Every time I cross the South African border and enter Mozambique I feel like I’ve been transported much further away than my hometown of Johannesburg, which is only a few hours’ drive away. I think it’s something to do with the Portuguese signs, but there’s also a distinctly Latin-African feeling, which intensifies as you enter Mozambique’s beating heart – the capital city of Maputo. Tourists often avoid Maputo, bypassing it on the EN1 for the beautiful beaches of Xai-Xai and Tofo to the north, or flying directly to Vilanculos or Pemba for island archipelagos. They’re missing out on a city that is unlike any other on the continent.
To me, Maputo feels like an African version of Miami. There are the palm trees, the beaches, the Art Deco buildings painted in a rainbow of milkshake colors, the Havana-esque colonial façades and street cafés under big shady trees playing salsa music. But then there are the avenues named after the world’s most famous Communist leaders (the Chairman would surely be turning in his grave if he knew about the luxury 4x4s being driven down Avenida Mao Tse Tung), and the potholed roads and tropically dilapidated buildings – the signs of a economically poor country which is still recovering from a prolonged civil war – that mean that Maputo is very much its own place.
I understand why many visitors don’t warm to Maputo. They see the crumbling buildings, the badly maintained roads and the litter on the beach and find it difficult to look beyond the dilapidation. It’s true – Maputo doesn’t exactly wear its charms on its sleeve – but there’s something about this city, its rhythms, layers of history and scent of sea, garlic and frying prawns that really captures my heart. There’s an energy to Maputo that’s deeply alluring – a magical combination of African and Latin culture that’s sexy and sultry and so unlike the steadfastly more conservative South Africa, which is only 60 miles to the west.
Maputo is a city best explored on foot, which is what I do first whenever I arrive. I’ve been accompanied on walks by guides who know every interesting nook and cranny of the place, and have given me a narrative framework through which I understand the city and its stories told through architecture and hidden art. While Maputo’s walkable center isn’t large, there’s lots to see when you know where to look: I always return to the Catedral de Nossa Senhora da Imaculada Conceição – a beautiful and unusual Art Deco church – the graceful old Portuguese buildings in the downtown red light district, and the Case de Ferro – a metal house wildly unsuitable for tropical climes designed by Gustave Eiffel (of the Parisian tower fame) in the 19th century.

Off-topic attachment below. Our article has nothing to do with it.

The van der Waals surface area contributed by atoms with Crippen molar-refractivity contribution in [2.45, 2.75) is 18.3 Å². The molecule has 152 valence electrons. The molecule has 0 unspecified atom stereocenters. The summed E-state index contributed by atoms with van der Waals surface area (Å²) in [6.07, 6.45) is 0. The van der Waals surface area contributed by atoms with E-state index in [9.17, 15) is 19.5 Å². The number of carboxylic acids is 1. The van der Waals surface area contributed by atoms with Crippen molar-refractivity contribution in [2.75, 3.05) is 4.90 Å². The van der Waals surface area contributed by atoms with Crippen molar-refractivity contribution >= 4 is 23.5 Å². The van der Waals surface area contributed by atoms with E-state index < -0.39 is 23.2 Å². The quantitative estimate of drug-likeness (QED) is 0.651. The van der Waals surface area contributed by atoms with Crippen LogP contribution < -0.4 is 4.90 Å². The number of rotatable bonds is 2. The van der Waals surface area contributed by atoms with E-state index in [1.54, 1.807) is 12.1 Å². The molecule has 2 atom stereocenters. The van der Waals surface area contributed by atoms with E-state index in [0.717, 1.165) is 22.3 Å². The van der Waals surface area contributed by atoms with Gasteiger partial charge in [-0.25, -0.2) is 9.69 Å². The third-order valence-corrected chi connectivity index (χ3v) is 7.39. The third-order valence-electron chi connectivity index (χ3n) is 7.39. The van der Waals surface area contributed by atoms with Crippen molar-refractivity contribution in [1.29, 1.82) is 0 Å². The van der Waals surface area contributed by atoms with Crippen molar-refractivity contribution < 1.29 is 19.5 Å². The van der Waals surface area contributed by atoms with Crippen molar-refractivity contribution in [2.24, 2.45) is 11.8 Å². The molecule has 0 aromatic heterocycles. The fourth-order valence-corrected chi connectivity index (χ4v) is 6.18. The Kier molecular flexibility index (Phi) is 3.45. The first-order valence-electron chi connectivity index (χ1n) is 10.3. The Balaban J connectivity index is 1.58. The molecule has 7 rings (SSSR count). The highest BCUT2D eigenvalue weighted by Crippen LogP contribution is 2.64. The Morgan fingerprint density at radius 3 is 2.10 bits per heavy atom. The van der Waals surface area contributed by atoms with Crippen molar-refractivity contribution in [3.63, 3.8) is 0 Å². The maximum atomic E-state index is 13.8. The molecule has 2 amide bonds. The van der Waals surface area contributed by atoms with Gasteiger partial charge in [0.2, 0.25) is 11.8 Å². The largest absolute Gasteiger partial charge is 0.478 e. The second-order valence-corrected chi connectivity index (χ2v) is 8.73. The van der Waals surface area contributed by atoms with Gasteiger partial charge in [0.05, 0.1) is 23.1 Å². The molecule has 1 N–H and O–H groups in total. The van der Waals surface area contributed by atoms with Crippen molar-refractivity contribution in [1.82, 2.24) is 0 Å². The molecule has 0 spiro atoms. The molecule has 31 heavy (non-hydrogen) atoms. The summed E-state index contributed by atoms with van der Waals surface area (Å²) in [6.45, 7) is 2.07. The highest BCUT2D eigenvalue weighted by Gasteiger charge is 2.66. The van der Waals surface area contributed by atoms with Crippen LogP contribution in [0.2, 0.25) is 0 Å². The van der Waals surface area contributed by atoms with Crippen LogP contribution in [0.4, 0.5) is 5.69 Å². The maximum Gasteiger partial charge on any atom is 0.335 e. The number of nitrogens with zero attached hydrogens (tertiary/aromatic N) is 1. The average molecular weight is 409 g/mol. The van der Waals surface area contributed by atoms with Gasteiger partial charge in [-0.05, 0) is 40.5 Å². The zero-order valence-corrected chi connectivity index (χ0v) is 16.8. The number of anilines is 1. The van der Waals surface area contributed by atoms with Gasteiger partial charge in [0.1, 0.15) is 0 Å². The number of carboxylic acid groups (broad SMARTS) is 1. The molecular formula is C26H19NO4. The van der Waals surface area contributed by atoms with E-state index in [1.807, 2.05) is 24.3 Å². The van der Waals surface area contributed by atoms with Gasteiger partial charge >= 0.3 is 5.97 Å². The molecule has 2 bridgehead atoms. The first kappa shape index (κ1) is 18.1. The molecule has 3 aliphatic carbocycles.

I visit as many art galleries as I can – such as the Nucleo d’Arte – and make time to chat to the artists and sculptors if they’re around about their work – there’s a wonderful sense of creative community in Maputo that’s easy to tap into if you start talking to a few locals. The Natural History Museum is dusty and uncared for (and sadly undervisited), but it still yields some treasures, such as preserved elephant foetuses at different stages of gestation. Whenever I go I’m the only one in there. I once went on a walk with an architecture student who loves Pancho Guedes, a well-respected Portuguese architect who was influenced by Gaudi and Frank Lloyd Wright who lived in the city for some years. Once I learned Guedes’ style and most famous buildings, I can now spot them a mile away, and love the feeling of discovering a building I hadn’t known about. My top architectural treasure though, is the grand mint green-and-cream century-old CFM Train Station, with its old-fashioned clock face and graceful arches and bygone era glamor. Inside is the delightfully retro bar Kampfumo, the city’s most unusual drinking spot – which, according to the owner, has turned into some wild weekend parties on the tracks. One day I’ll be at one of those.
One of my favorite things about Maputo is its food – a rich culinary mix of Arab, Indian, Portuguese and African flavors. Maputo draws its eating culture from southern Europe – lunches are indulgently long and wine-filled, and dinners with friends are loud and festive – of which I wholeheartedly approve. Between walks through the city I stop for snacks: cashews from the Municipal Market (dodging the sideways crawling crabs on the floor), crab samosas, sour baobab fruit and delicious sweet mangoes – and then eat meals like Mozambicans do, taking my time to savor fish curries and piles of prawns smothered in spicy piri piri sauce – a hallmark of Mozambican cooking.
There are a lot of fancy restaurants where you can drink excellent South African wines and eat gourmet Mozambican-French food, but my favorite places to eat are the cheap and cheerful ones – Piri Piri (where I eat my favorite dish: crab matapa – cassava leaves cooked with peanuts and coconut milk), and the lively Fish Market, where I select my catch and then have it cooked for me in a tasty sauce at one of the hole-in-the-wall restaurants set around an outdoor courtyard.
At night Maputo hums to a musical rhythm of jazz, salsa, reggae and karaoke from bars thick with the scent of rum cocktails. The live music scene only gets going late though, so before catching a band, I head at sunset hour to a bar near the sea, like the Clube Naval, where I love that I can sit inches away from lapping waves and sip on lethally strong passion fruit caipirinhas, watching dusk fall over the Indian Ocean. The night may take me to Gil Vicente, a small downtown bar in a gorgeous Art Deco building for live music, or to the Franco-Mozambican Cultural Centre to listen to local bands play in the tropical garden. Sitting out in the balmy air sipping on a sweating 2M beer is the perfect end to a day’s explorations of this wonderful city that feels so exotically far from home.
More reasons we love Maputo: